Kabul attack throws spotlight on troop pullout
The attack on the Intercontinental Hotel in Kabul will not act as brake on the planned withdrawal from Afghanistan of US and other International Security Assistance Force (Isaf) troops.
Those decisions have been made and were trumpeted a fortnight ago by US President Barack Obama.
Ten thousand US troops will "leave theatre" during the next 12 months, and a further 23,000 will be pulled out by September 2012, he said.
The British military has the second largest number of troops in Afghanistan after the US; current force levels are 9,500.
British Prime Minister David Cameron has said UK troops will withdraw from combat roles by the end of 2014, and that about 400 soldiers will be withdrawn in the next eight months. France has also announced a steady withdrawal.
This decision by the US president to cut force numbers was made in his words "from a position of strength", with much of the mission in Afghanistan accomplished.
However, many believe, not least some US senior military commanders, that other factors like cost and public opinion at home weighed more heavily on the thinking of the US administration.
Adm Michael Mullen, chairman of the Joint Chiefs of Staff, Gen David Petraeus, the US commander in Afghanistan, and Gen James Mattis, US Central Command chief in the Middle East, have all indicated they would have liked to keep more troops on the ground for longer.
Adm Mullen told Congress that the president's plans were "more aggressive and incur more risk" than he originally envisaged.
Gen Petraeus thought it was wrong to cut the number of combat troops too soon and wanted to keep Taliban insurgents under pressure throughout next summer's "fighting season" as well as this year's.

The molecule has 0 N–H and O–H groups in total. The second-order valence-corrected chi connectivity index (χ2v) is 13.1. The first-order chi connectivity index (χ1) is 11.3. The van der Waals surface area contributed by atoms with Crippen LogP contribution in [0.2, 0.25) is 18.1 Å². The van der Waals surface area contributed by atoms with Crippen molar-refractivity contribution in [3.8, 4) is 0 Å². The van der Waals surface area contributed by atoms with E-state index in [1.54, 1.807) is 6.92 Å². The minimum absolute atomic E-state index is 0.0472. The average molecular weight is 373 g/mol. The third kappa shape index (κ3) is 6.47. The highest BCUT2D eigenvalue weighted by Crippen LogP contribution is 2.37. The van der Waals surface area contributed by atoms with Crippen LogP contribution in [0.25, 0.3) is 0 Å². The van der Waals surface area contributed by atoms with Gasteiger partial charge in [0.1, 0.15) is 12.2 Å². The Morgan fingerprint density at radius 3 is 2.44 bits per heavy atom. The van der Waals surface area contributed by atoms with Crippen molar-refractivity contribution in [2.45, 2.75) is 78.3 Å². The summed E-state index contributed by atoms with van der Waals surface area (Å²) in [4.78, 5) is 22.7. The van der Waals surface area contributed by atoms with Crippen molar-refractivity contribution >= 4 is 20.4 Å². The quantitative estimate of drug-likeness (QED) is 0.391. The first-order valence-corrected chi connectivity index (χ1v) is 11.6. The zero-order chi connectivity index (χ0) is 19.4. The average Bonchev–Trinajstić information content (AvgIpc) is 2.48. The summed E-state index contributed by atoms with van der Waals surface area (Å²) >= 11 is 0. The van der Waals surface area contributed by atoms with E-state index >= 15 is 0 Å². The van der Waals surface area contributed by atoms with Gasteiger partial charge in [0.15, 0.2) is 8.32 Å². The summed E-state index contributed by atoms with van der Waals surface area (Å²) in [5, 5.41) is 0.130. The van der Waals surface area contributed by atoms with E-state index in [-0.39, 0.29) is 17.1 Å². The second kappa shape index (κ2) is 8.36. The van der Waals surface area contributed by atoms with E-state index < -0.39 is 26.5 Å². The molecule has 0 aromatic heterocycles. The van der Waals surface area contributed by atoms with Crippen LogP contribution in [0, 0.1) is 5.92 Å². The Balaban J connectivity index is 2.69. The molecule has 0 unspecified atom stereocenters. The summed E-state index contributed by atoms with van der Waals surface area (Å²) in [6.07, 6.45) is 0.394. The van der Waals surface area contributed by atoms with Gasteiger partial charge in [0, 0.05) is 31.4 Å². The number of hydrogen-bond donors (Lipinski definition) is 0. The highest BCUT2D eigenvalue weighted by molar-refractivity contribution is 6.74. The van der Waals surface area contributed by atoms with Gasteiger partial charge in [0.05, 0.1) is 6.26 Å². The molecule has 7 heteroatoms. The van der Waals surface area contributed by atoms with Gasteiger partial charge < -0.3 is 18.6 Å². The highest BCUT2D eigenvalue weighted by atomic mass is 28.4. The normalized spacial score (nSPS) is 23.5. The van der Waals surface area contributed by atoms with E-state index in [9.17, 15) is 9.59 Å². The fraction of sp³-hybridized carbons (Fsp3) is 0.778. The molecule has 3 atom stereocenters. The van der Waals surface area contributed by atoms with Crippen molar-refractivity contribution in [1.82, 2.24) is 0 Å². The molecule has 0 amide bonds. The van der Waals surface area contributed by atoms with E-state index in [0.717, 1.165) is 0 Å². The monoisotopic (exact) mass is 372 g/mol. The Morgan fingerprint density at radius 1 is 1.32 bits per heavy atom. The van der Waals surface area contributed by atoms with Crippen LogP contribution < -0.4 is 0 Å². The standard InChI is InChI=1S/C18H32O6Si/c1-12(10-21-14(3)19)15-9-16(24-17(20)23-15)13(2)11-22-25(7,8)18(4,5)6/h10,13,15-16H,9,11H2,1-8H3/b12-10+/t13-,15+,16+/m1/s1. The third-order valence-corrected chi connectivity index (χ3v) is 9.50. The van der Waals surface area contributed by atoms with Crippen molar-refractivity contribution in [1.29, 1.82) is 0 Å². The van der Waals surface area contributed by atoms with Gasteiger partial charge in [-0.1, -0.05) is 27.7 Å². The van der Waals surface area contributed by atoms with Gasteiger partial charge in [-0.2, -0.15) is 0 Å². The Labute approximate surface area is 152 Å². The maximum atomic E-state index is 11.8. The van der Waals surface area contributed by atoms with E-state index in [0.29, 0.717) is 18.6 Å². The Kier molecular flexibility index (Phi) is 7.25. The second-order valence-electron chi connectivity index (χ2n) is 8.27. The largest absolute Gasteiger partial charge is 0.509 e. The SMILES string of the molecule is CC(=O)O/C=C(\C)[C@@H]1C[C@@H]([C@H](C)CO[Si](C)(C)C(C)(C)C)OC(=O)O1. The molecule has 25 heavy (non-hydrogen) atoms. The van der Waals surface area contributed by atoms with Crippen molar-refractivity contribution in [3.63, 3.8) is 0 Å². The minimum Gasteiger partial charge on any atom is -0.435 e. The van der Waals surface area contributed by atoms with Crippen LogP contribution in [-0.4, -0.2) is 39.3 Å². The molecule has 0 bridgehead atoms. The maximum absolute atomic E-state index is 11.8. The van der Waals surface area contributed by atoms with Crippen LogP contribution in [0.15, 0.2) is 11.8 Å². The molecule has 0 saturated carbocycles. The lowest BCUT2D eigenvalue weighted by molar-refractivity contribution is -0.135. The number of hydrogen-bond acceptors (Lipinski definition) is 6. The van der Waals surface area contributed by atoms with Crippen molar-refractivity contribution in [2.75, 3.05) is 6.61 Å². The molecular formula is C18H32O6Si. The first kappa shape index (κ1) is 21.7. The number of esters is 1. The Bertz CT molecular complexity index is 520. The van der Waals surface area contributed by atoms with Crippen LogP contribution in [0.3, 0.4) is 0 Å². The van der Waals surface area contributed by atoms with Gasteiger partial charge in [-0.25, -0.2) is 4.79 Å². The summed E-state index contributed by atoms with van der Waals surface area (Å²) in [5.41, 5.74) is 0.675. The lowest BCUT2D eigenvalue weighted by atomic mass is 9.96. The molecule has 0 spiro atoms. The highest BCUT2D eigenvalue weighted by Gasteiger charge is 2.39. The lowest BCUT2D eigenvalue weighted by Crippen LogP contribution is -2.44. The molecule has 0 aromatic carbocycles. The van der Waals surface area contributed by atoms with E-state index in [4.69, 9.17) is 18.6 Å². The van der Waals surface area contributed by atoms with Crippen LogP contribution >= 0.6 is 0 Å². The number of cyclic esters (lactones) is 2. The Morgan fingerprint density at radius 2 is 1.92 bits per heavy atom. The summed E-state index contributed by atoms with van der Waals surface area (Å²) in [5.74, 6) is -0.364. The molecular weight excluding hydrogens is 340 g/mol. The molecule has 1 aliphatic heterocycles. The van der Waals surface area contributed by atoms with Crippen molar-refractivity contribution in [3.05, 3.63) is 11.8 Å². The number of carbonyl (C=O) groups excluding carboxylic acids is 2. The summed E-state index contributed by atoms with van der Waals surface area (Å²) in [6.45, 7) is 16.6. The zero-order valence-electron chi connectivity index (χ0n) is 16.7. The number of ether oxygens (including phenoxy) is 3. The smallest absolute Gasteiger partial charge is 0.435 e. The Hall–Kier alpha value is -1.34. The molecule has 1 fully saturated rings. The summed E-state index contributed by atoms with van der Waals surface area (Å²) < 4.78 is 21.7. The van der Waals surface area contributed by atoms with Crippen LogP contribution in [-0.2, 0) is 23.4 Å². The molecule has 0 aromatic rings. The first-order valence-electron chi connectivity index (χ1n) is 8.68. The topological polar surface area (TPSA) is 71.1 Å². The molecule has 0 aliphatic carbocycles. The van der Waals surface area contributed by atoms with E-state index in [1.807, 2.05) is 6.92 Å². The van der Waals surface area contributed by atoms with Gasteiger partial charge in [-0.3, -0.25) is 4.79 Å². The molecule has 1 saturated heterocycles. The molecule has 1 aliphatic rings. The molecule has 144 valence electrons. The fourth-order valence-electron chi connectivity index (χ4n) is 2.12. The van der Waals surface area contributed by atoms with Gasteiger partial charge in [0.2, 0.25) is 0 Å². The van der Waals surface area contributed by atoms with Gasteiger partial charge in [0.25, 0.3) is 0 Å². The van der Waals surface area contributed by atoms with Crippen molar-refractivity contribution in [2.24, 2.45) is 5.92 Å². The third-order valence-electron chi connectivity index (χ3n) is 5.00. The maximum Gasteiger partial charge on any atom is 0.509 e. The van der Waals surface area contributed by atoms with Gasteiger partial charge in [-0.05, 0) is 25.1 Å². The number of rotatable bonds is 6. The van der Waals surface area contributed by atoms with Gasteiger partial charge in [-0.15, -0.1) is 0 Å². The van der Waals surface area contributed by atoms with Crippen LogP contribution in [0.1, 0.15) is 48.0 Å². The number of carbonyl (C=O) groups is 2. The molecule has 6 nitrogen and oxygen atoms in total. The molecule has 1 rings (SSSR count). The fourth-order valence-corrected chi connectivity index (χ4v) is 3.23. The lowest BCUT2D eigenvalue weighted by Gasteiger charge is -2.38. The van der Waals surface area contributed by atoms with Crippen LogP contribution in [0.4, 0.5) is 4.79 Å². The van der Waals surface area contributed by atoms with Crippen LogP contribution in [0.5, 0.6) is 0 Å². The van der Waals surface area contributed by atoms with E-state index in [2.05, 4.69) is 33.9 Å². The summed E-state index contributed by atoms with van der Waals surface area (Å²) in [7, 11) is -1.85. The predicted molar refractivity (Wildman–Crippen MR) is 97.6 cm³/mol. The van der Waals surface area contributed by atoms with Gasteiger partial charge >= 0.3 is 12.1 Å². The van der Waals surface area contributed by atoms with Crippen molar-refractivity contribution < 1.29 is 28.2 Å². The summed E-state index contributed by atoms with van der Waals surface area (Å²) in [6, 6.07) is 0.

Mr Obama authorised a surge of more than 30,000 combat troops in Afghanistan in December 2009. This took the total number of US forces in the country very close to 100,000, but it was always intended to be a temporary measure.
The plan remains to draw down coalition troop numbers, while at the same time helping Afghan forces through recruitment and training to fill the security vacuum.
If the hotel attack was intended to draw attention to the inadequacy of Afghan forces' lack of readiness to handle security then it could hardly have been better planned.
'Far from beaten'
Hotels and other public buildings in Kabul are supposed to be surrounded by intense security.
The bar was raised in 2008 when seven people were killed in an attack on the Serena Hotel in the city.
But it appears that the ring of steel was fairly easily penetrated. And it took the intervention of a coalition attack helicopter to bring the militant attack to a close.
Isaf is maintaining relentless pressure on the Taliban and other militant outfits and is killing "hundreds" of middle-ranking commanders in daily "contact" in southern Afghanistan.
But the Taliban and the Haqqani network are neither defeated nor demoralised.
The attack on the hotel and the assault on the Afghan defence ministry in April serve as reminders that they are far from beaten and now they have a timetable to work to.
They know the enemy has started to leave the country and plans to withdraw its fighting forces completely over the next three years.
The US and coalition allies entered Afghanistan post-9/11 to prevent the country from being used as a haven for al-Qaeda leaders and operatives.
Whether that capacity will remain in three years' time is open to question.